Case Western Reserve Researchers Receive Major NIH Renewal Grant to Build on Progress in Understanding Crohn's Disease

Fabio Cominelli, MD, PhD, a professor in the departments of Medicine and Pathology at Case Western Reserve University School of Medicine and Director of Case’s Digestive Health Research Institute, has received a five-year renewal program project grant totaling $9.7 million from the National Institute of Diabetes and Digestive and Kidney Diseases of the National Institute of Health, with the goal of better understanding the origins of Crohn's disease and eventually developing a cure.

Among the objectives is to discover why mice in which gut inflammation spontaneously occurs, appear to have an innate immunity defect that predispose them to develop experimental Crohn’s disease.

The aim is to replicate these findings in humans, leading to a cure for at least some patients with this devastating ailment. Symptoms of Crohn’s disease include severe abdominal pain and cramps, weight loss, recurrent diarrhea, loss of appetite, and fatigue. About 780,000 Americans have Crohn's disease.

The exact cause(s) of the disorder are unknown, making a cure elusive. In the past, diet and excess stress were leading candidates, but today’s consensus is that while these may make Crohn's disease worse, they don't precipitate it. Instead, a combination of genetics and a faulty immune system probably are involved. Specifically, growing evidence, including pioneering work done by Cominelli and his colleagues, suggests that Crohn's disease may be caused by a poorly regulated innate immune response against unknown antigens in a genetically-susceptible person. (Antigens are foreign substances in the body that produce an immune response).

Before and during the first five-year project, my colleagues and I provided evidence of the importance of innate immunity and the role of what’s called the NOD2 gene,” said Cominelli. “This gene supplies instructions for making a protein that helps protect the body against foreign invaders in a disease called ileitis.” Ileitis is an inflammation of the lower part of the small intestine, known as the ileum. Crohn’s disease is inflammation of both the small and large intestines. Understanding how the body may guard itself against ileitis is an important step in understanding how it may guard itself against Crohn’s disease.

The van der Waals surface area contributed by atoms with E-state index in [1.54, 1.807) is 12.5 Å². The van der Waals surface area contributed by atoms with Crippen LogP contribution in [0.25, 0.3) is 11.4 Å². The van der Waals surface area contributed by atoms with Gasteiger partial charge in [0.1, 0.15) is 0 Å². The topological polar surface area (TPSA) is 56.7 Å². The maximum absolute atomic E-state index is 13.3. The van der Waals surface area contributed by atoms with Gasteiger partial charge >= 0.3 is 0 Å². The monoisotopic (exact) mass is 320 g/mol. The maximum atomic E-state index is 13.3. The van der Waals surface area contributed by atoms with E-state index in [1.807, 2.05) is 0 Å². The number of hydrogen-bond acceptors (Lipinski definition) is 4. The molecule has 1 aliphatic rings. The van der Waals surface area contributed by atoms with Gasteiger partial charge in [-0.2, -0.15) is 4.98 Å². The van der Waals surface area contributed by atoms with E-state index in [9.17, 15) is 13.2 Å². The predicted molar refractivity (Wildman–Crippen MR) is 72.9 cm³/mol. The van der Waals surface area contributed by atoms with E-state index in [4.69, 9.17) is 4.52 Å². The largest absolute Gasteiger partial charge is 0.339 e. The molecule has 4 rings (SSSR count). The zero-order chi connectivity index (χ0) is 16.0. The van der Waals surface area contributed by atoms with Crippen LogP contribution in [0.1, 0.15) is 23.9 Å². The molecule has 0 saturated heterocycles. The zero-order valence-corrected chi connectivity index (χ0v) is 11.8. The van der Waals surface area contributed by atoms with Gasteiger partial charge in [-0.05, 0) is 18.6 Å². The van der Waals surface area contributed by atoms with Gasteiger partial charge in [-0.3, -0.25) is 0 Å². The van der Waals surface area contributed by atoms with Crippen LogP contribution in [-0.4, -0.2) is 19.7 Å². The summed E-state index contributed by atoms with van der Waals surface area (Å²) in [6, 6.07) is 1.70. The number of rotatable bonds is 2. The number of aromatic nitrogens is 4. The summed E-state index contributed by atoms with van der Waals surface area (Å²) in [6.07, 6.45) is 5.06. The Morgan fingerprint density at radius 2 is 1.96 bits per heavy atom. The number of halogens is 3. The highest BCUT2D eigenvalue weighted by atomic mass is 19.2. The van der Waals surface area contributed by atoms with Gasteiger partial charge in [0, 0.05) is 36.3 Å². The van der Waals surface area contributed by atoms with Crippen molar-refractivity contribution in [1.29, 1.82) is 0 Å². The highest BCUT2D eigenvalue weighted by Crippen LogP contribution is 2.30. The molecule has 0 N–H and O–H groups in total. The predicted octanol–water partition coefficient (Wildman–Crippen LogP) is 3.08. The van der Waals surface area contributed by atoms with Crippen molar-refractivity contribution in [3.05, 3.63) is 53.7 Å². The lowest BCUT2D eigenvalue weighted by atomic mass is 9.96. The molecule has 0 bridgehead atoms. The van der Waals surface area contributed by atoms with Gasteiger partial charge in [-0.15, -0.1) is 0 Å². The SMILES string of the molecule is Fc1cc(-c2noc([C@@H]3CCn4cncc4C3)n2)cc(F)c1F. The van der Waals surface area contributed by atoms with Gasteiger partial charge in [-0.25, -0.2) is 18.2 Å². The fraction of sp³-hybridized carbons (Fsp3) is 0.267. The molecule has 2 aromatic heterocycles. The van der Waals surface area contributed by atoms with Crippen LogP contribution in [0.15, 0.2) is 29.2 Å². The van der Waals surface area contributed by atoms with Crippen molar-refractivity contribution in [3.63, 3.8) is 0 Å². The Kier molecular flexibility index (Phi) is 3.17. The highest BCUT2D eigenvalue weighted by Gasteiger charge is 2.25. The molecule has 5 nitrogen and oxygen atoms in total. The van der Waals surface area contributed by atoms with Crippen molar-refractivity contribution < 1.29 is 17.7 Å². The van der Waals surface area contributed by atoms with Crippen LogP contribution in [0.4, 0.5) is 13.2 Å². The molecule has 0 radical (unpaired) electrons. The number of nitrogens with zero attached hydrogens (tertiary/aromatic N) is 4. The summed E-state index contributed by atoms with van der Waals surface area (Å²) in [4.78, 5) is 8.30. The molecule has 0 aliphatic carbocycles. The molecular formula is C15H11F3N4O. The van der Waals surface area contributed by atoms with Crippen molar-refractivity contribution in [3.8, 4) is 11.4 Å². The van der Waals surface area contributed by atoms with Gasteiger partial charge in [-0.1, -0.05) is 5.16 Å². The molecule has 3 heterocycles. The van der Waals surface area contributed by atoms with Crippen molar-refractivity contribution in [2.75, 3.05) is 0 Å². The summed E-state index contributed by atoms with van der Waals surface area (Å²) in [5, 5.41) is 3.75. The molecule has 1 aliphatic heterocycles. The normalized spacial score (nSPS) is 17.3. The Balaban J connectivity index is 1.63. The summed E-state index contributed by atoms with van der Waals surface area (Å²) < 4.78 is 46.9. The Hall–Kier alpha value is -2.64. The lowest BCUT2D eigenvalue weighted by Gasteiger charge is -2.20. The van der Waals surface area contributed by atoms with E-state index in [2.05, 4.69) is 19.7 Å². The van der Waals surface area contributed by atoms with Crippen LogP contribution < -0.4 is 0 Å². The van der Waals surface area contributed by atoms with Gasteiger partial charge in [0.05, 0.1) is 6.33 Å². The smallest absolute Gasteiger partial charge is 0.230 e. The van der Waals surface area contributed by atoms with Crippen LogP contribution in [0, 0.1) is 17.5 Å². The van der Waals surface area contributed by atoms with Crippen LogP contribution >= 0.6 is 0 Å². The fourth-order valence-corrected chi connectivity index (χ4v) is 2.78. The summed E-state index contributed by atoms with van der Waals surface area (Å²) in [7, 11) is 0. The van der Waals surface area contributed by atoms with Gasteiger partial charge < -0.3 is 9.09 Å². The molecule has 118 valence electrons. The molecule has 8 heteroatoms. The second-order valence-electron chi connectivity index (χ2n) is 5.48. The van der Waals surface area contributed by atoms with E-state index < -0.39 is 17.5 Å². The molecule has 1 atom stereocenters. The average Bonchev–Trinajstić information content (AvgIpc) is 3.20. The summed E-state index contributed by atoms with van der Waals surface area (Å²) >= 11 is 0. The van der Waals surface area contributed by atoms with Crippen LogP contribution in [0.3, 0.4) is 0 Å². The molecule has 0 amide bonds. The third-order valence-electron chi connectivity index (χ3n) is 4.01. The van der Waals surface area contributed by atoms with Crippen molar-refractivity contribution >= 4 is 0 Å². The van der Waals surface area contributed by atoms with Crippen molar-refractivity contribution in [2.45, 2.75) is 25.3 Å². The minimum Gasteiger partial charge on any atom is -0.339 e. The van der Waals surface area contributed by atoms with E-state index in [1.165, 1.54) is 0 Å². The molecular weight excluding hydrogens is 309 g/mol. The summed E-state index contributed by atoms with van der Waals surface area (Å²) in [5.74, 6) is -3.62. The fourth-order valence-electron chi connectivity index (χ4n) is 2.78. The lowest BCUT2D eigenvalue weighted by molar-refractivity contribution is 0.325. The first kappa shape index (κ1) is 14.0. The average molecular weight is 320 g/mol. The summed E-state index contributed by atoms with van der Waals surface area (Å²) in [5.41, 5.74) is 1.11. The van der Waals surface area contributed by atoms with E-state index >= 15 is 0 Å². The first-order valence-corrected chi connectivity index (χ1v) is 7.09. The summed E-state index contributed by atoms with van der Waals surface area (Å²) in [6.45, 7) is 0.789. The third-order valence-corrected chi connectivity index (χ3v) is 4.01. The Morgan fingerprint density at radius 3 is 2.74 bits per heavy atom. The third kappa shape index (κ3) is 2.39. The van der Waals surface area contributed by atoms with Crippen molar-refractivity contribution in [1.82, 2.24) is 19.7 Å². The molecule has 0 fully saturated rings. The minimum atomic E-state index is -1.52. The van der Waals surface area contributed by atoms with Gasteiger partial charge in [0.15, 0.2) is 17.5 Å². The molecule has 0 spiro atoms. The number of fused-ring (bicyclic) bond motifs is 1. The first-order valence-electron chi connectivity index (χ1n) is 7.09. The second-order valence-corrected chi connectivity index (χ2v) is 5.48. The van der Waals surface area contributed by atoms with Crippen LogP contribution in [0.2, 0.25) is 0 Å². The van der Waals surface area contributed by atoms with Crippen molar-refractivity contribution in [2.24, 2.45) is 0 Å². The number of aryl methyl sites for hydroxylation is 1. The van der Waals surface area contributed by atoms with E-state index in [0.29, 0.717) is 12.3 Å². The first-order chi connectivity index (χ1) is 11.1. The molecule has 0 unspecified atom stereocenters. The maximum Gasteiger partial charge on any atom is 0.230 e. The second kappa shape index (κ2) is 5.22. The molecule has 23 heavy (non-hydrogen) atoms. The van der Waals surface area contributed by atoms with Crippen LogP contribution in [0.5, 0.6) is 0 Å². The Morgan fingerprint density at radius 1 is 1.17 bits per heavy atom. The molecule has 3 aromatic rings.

The Cominelli team found that a deficit in the body’s natural immune system may play an important role in causing the disease. The immune system includes numerous infection-fighting cells including those regulated by the NOD2 gene. In studying ileitis in mice, Cominelli and his colleagues found a shortage of these cells and, as a result, harmful antigens weren’t being removed from the body. Based on this finding, a cure for Crohn’s disease could include developing an alternative source of these cells to boost the body’s immune system.

The overall renewal project, which is multidisciplinary in nature, will continue to be directed by Cominelli. It comprises three component projects: he will head the first; Derek Abbott, MD, PhD, associate professor of pathology and medicine, will direct the second; and Theresa Pizarro, PhD, professor of pathology and medicine, will lead the third. They will be supported by a team of colleagues, including Alex Rodriguez-Palacios PhD, DVM, assistant professor of medicine, providing core, essential assistance.

All three specific projects will expand the study of molecules such as the NOD2 gene, as well as the closely related NOD1, IL-1, and IL-33 genes, and their relationship with the gut microbiome (the bacteria that populate our intestines). IL-1 and IL-33, or Interleukin-1 and -33, are proteins that promotes the production of immune cells to fight infections.

“We are extremely grateful to the National Institute of Diabetes and Digestive and Kidney Diseases for their continued confidence in us,” said Cominelli. “My colleagues and I are committed to translating our research into new medications and treatments that will rectify the gaps in the immune systems of patients with Crohn’s disease, ultimately resulting in a cure.”


Research reported in this publication was supported by the National Institute Of Diabetes And Digestive And Kidney Diseases of the National Institutes of Health under Award Number P30DK097948. The content is solely the responsibility of the authors and does not necessarily represent the official views of the National Institutes of Health.

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Founded in 1843, Case Western Reserve University School of Medicine is the largest medical research institution in Ohio and is among the nation's top medical schools for research funding from the National Institutes of Health. The School of Medicine is recognized throughout the international medical community for outstanding achievements in teaching. The School's innovative and pioneering Western Reserve2 curriculum interweaves four themes--research and scholarship, clinical mastery, leadership, and civic professionalism--to prepare students for the practice of evidence-based medicine in the rapidly changing health care environment of the 21st century. Nine Nobel Laureates have been affiliated with the School of Medicine.

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